been withdrawn from the Morea, "with the exception of a small force destined, for a
time, to assist in the establishment of order in a country which has so long been the
acene of confusion and anarchy" — rogreta the condition of " the Portuguese Monarchy,**
and gives assurance that he will " use every effort to reconcile conflicting intereets,
and to remove the evils which press so heavily upon a country, the prosperity of which
must ever be an object of his Majesty's solicitude." He then, as usual, thanks the Com-
mons for granting the necessary supplies : and he expresses to both Hooaea bia hope
that their measures will, " under tho bieasing of Divine Providence, tend to eatabiishttie
tranquillity and improve the condition of Ireland," and in general promote the happi-
ness of his people, and cement all the parts " of this great Empire."

From this speech it is evident that Britain does not wish the Russians to conquer the
Turks, and is determined nbi to engage in war in behalf of Portugal. Reports repre-
sent the Dnke of Wellington as less popular than he waa aome time since, and that he
poaaeases less of the confidence of the king. This, however, ma^ be nothing more than
party misrepresentation, or mere popular rumour. There are still great disturbaneea in
Ireland. The Protestants, it appears — the Orangemen especially — are indignant at
the late immunities granted to the Catholicks, and now return upon them the same dis-
graceful meaaurea of riot, and assassination, and murder, which the Catholicks have
heretofore pursued. There waa no doubt that 0*Connell would be elected to Parliament.
There was great disaatiafaction among the Engliab weavers, and tbe^ had even jMlied
to Lord Wellington to afford them facilities to emigrate ; but their reouest iV not
granted. The qutdttuncs were expecting and talking of changes in the administratioo,
but no changes had |aken place at the date of the last advices. We reserve an aecouot
of the late Russian successes to another article ; but we may here remark, that Britain,
France, and Austria, are manifestly disappointed and displeased at these succease^
and will probably combine their influence to stop the career of victory on the part of
Ruaaia. For our own part, we hesitate not to say, that we should rejoice to see the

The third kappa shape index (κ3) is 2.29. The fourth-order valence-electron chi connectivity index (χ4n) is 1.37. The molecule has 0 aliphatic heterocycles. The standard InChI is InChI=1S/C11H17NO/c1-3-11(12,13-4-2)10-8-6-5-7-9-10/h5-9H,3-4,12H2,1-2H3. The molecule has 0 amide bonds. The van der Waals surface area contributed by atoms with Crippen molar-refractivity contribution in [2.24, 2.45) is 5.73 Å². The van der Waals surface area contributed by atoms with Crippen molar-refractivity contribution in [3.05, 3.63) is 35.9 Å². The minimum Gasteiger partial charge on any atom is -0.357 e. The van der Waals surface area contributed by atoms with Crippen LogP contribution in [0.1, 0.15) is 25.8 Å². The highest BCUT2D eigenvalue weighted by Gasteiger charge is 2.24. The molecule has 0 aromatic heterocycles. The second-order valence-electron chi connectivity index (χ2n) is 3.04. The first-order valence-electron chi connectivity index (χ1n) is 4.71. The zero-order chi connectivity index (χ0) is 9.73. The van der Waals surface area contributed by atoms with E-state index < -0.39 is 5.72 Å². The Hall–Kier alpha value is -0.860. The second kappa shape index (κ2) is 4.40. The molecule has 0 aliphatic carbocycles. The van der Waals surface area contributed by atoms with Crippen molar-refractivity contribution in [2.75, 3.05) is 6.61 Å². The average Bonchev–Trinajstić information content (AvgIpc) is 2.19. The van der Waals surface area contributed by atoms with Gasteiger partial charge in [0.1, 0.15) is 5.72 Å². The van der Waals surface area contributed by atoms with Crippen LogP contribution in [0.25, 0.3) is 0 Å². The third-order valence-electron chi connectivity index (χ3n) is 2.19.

sanguinary Turk driven out of Europe, and trust to the settling of the balance of power,
in euch manner as should afterwarda be found practicable. It waa expected that tha
Biahop of London would be advanced to the vacant Archbiahoprick of Canterbury.

FsAircE..— The publick papers during the month, have furnished na with no important
intelligence from France. The Chambers are far from being harmonioni in their view*
and meaaurea, and the coort ia not aatisfied with the prooeedingi of either ; bat i



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1 829. new of Publick affairs. 4 S f

ippears to threaten the quiet of the nation. There is much discnMion in the puhlick
|iapera on the subject of the war between Russia and Turkey, and now and then an in-
timation of sometiiing more to be done agtinst Algiers.^

Spaih. — It appears that the Iting of Spain has in some way, we know not how, had a
frlling out with the ecclesiasticks of his aioffdom. We observe a late paragraph which
intimates that it would not be surprising, if Ferdinand shdold treat his Menu as the
Turkish Sultan did his Janissaries. The Spanish armament which sailed from Caba
to invade Mexico, has been separated by a storm at sea — a part has arrived on the Mex-
lean coast, and a landing has oeen effected near Tampico; another part has bfen driven
into the Blississippi, and the troops have landed about 16 miles beiow New Orleans, at
the Enfflish Bend. Wo have seen a proclamation of their general, in the true Spanish
grandUoquent style. They expect shortly to sail to join their comrades. We wait with
some interest to see the progress and the effects of this expedition.

Portugal. — The young queen of Portugal has ffone, attended by a large number of
d^stingoished Portagaese emigrants, to the island of Terceira, where ahe expects to
ettablish her court and proclaim her title to the crown. It is believed that she will be
ab*e to defend this island, which has always remained loyal to her, against the forces of
the usurper Miguel. It is also expected that her grandfather, the emperor of Austria,
will espouse her cause, and that the ^reat powers of Europe generally, will recognise
her claims and reject those of her perjured uncle. We hope it may be so, but interest
and policy, or what is believed to be such, will govern those powers in regard to Portu-
gal, as they did and do in regard to Greece.

Austria — It appears is at war with the Emperor of Morocco— has made a descent on
the coast of his barbarian Majesty, and cut out from one of his ports an Austrian vessel
captured by his cruisers, and has declared a blockade of bis ports, so far as provisions